Shot in Bergman-approved 4:3, Pawel Pawlikowski’s gorgeously bleak “Ida” is a keen retrograde study of classic European cinema that simultaneously feels timeless. It reaches back to the advent of the Eastern European art film in its rhetorical musings, but it doesn’t succumb to the cute conventions of a period piece, which make its setting difficult to pin down (probably somewhere in the late-1950s, given the key presence of Coltrane’s pre-A Love Supreme music in the film). But with its elegant imagery and a story that follows suit, the film has a genuine feel and demands to be taken seriously.
In parsing the solace sought by Christians, Jews, and nonbelievers in Cold War-era Poland, “Ida” asks eternal questions to which it can’t possibly offer comfort or closure, so it doesn’t try. Pawlikowski avoids peddling in pedantic philosophizing, nor does he seek epiphanies in tortuous sensationalism in order to leave his viewers utterly depressed; he instead reflects on the everyday sadness that pervades common life. His is an eye and ear for truth instead of facts — Bergman by way of Tom Wolfe, if you will — but without the exclamation points. Notions of identity and the self— temporal, tangible, ethereal, spiritual are threaded through each scene, and the duality of life and death lingers in every shot.
“Ida” requires some commitment on the viewer’s part, but its sober, silent rewards are profound. A young nun named Anna (Agata Trzebuchowska) on the verge of taking her vows discovers that her name isn’t actually Anna, but Ida, and she is actually Jewish, contrary to her life-long conviction. Her family was murdered and buried in the forlorn backwoods in unmarked graves, far from sacred ground, and Ida has lived her life under false pretenses.
This understandably upsets her, and shakes the foundation of her faith. She determinedly sets out to find someone, anyone, who knew her family. With her hard-drinking pessimist Aunt Wanda (Agata Kulesza) behind the wheel, Ida goes on a road trip to find her parents’ bones. Trzebuchowska taps the sad, lonely stoicism used to great effect by Liv Ullmann in “Persona” and “The Passion of Anna” — her still eyes and thin non-frown barely disguise the turmoil percolating underneath. Aunt Wanda, conversely, is considerably more animated in her sorrow. At a satiating 80 minutes, this lean (but not emaciated) vivisection of faith and identity really digs at the fears, both overt and indiscernible, of post-WWII Poland.
Pawlikowski and cinematographer Lukasz Zal channel art-house aesthetics with ease, and at times “Ida” has the feel of an authentic lost Bergman film. Pawlikowski frames his shots with the tight, tense precision of a still-life photographer: horizontal lines transecting the screen, characters taking up the lower-thirds of shots, vast blank walls acting as canvases against which people and objects are placed, like furniture in a carefully-decorated set. His direction isn’t natural, and the immaculate 4:3 shots certainly draw attention to themselves, but, more importantly, Pawlikowski heightens the banal realism of his film, casting the quotidian as a series of tragic art pieces, suffusing it with an air of stillness and the epochal pause of a museum exhibit.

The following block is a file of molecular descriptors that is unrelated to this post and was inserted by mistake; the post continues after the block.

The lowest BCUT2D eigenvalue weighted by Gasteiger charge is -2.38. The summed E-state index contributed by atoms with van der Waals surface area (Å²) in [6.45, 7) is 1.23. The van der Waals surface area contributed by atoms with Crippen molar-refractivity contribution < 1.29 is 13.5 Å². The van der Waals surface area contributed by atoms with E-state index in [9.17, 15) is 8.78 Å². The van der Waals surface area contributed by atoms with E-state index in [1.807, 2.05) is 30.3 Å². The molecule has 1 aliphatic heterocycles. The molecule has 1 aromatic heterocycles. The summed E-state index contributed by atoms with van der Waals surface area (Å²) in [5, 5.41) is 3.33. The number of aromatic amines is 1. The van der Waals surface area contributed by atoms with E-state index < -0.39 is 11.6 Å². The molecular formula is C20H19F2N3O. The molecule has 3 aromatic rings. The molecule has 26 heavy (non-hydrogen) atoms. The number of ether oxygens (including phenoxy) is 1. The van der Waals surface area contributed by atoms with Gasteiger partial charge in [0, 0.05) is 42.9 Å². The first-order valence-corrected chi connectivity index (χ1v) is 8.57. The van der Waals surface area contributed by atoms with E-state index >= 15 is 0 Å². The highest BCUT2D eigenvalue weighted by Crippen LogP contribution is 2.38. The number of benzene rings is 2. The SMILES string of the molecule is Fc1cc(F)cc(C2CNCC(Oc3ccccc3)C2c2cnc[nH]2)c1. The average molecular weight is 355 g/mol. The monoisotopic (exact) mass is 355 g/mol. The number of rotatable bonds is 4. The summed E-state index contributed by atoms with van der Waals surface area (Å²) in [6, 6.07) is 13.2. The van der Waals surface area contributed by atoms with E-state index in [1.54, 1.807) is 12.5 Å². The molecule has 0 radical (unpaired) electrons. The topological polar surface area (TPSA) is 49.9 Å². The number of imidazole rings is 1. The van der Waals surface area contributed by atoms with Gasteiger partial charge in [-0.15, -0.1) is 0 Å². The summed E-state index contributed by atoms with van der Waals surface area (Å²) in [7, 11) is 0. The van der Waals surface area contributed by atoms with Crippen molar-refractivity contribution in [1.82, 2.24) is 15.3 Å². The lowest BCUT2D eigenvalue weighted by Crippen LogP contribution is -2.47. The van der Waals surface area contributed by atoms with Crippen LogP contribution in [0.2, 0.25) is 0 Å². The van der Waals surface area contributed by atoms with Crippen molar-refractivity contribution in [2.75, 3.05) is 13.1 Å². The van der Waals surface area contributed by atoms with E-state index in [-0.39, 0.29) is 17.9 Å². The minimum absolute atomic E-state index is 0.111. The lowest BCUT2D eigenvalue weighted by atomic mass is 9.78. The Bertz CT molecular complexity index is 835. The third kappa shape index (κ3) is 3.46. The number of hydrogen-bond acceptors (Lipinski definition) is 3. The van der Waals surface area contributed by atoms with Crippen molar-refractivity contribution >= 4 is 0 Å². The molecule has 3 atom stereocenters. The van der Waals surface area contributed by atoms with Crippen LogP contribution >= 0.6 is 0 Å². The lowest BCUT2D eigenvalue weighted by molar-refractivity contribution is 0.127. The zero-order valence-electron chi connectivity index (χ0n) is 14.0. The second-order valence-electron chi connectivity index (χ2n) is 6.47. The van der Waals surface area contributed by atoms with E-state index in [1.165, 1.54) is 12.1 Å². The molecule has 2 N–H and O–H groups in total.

The black and white perception of religious orthodoxy is rendered in bleak gray scale, and the myriad static shots capture a world at once rife with proscribed change and devoid of progress, its people desperately sweeping the past under the rug. The heart-piercing realism is crafted with astute framing and a sort of hyper-realistic use of deep focus, which, in the almost-square 4:3, creates the disquieting sensation of experiencing a caroled, controlled version of everyday life, not unlike Bergman’s “God’s Silence” trilogy. But unlike those films, which can feel like a passive assault on one’s attention span, “Ida” laces the seriousness with wit, and something resembling charm manifests in one-liners alongside surprisingly irreverent humor.
Unlike the careful mise en scene, the jokes do feel natural, the lame efforts of damaged people looking for serenity in fleeting quips. The morbidity is tough but not relentless. Pawlikowski doesn’t punish his viewers, he simply challenges them. Take the vow to dedicate your attention to “Ida” and you’ll be rewarded deeply.
Criticwire Grade: A
HOW WILL IT PLAY? After winning big at the 2013 Toronto International Film Festival and the 2014 Sarasota Film Festival, “Ida” seems to be in a good position to garner screen time at indie and art-house theaters. It opens at New York’s Film Forum and Lincoln Plaza Cinema as well as the Royal Theater in L.A.